United By Nipples

A while back there were a series of ads about dads and their various ineptitudes in child rearing. This got some of my papa peeps all riled up. There was more righteous indignation in the dad blogs than a closing argument by Jack McCoy.

I never actually saw these ads, and even if I had, well, I’ve never claimed to be a master at this. I know my baby-mama thought a lot more than I did about being a parent before the fact. And though there are many and articulate exceptions, there is a niblet of truth to the stereotype that dads have to work a little harder at this whole “having-a-child-thing” we do. But this is strictly cultural, not biological.

And I can prove it.

With science.

There’s a podcast I listen to in the wee hours while I’m doing dishes, wiping down hi-chairs, and supporting craft breweries both local and regional. It’s called Stuff You Should Know  and if you’re the type to listen to podcasts, then it’s definitely worth your time. The hosts, Josh and Chuck, investigate the history and workings of everything from Narco-States to Autism, to Crime Scene Photography, in little 20-40 minute discussions. They’re light, goofy, and prone to tangents, basically guys I’d want to get empanadas with.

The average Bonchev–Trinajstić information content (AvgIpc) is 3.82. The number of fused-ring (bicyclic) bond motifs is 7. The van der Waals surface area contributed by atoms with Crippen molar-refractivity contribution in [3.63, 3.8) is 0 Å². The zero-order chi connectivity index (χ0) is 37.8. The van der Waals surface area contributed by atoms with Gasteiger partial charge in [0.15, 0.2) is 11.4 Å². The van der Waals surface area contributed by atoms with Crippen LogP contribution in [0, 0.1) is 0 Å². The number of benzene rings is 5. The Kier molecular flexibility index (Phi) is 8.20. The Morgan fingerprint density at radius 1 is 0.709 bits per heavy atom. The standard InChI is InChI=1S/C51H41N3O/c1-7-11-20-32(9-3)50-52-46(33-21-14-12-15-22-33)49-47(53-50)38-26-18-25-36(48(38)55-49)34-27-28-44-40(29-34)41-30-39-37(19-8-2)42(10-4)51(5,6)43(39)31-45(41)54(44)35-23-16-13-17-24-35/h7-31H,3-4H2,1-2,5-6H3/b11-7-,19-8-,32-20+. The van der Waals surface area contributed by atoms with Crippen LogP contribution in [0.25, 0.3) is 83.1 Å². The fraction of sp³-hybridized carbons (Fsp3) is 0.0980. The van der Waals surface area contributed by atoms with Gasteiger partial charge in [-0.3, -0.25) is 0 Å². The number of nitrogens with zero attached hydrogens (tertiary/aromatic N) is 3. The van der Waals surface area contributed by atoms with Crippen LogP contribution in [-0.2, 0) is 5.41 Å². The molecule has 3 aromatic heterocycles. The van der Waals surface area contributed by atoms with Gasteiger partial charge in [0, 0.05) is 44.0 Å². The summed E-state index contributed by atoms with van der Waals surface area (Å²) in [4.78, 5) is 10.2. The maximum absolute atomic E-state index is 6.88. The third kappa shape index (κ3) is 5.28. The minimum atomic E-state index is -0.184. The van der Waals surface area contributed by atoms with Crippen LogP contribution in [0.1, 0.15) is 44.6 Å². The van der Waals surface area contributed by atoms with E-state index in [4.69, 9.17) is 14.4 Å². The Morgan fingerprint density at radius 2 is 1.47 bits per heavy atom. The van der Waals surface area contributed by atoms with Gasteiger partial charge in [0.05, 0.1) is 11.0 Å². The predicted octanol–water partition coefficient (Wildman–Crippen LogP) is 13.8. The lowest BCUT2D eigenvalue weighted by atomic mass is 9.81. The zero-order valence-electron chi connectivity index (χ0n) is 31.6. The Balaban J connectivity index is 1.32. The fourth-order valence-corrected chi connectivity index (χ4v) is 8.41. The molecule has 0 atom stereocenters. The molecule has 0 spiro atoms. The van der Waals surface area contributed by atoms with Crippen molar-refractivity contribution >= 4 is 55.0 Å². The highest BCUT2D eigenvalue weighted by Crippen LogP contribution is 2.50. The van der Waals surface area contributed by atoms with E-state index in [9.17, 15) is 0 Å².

They recently did a show entitled “Why Do Men Have Nipples.” After some discussion, giggling and Simpsons references, they established the thesis that men have nipples basically because there’s been no reason – evolutionarily speaking – to select them out.

Then they went on to explain that before the onset of puberty, boys and girls have, more or less, the same upper body plumbing and only the onset of estrogen makes the mammaries jamm-ary. And here’s the big thing, even after puberty, under the right estrogen-rich, testosterone-lite conditions, men can breastfeed.

That’s right. Men can breastfeed. Can and do.

There’s a dude in Sri Lanka who nursed his two daughters after their mother died.  There’s an entire tribe in Africa called the Aka, in which men regularly nurse the kids.

This is weird, yes. But only because we live in a culture that has largely removed men from primary childcare for centuries. Once you get past that, this wild fact becomes something else.

Once you get past the cultural bias, you see as I do that dad’s are f*#!ing awesome.


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